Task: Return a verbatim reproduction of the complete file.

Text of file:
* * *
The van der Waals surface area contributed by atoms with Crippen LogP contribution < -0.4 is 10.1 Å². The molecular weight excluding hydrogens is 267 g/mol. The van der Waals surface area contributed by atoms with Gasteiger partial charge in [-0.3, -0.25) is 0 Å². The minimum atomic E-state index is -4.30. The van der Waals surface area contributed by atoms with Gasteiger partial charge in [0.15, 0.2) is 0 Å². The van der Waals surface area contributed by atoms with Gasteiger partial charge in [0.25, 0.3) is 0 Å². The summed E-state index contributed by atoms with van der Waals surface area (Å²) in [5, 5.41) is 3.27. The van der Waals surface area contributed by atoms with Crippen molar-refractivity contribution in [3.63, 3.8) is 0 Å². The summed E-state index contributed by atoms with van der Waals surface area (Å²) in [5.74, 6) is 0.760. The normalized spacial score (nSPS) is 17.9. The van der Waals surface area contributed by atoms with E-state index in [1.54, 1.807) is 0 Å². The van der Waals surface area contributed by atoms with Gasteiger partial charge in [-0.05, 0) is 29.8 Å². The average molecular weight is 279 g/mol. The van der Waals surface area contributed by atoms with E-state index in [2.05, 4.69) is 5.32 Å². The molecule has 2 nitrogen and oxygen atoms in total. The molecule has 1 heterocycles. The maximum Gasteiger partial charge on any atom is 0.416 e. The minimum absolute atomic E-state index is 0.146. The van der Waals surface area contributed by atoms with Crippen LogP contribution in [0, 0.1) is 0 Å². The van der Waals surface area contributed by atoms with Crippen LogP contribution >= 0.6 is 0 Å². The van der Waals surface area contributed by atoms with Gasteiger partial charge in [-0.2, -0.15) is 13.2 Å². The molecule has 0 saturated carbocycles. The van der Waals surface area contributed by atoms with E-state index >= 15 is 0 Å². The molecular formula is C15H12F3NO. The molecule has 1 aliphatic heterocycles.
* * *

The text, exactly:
The van der Waals surface area contributed by atoms with Crippen LogP contribution < -0.4 is 10.1 Å². The molecular weight excluding hydrogens is 267 g/mol. The van der Waals surface area contributed by atoms with Gasteiger partial charge in [-0.3, -0.25) is 0 Å². The minimum atomic E-state index is -4.30. The van der Waals surface area contributed by atoms with Gasteiger partial charge in [0.15, 0.2) is 0 Å². The van der Waals surface area contributed by atoms with Gasteiger partial charge in [0.25, 0.3) is 0 Å². The summed E-state index contributed by atoms with van der Waals surface area (Å²) in [5, 5.41) is 3.27. The van der Waals surface area contributed by atoms with Crippen molar-refractivity contribution in [3.63, 3.8) is 0 Å². The summed E-state index contributed by atoms with van der Waals surface area (Å²) in [5.74, 6) is 0.760. The normalized spacial score (nSPS) is 17.9. The van der Waals surface area contributed by atoms with E-state index in [1.54, 1.807) is 0 Å². The van der Waals surface area contributed by atoms with Gasteiger partial charge in [-0.05, 0) is 29.8 Å². The average molecular weight is 279 g/mol. The van der Waals surface area contributed by atoms with E-state index in [2.05, 4.69) is 5.32 Å². The molecule has 2 nitrogen and oxygen atoms in total. The molecule has 1 heterocycles. The maximum Gasteiger partial charge on any atom is 0.416 e. The minimum absolute atomic E-state index is 0.146. The van der Waals surface area contributed by atoms with Crippen LogP contribution in [0, 0.1) is 0 Å². The van der Waals surface area contributed by atoms with Crippen LogP contribution >= 0.6 is 0 Å². The van der Waals surface area contributed by atoms with Gasteiger partial charge in [-0.2, -0.15) is 13.2 Å². The molecule has 0 saturated carbocycles. The van der Waals surface area contributed by atoms with E-state index >= 15 is 0 Å². The molecular formula is C15H12F3NO. The molecule has 1 aliphatic heterocycles.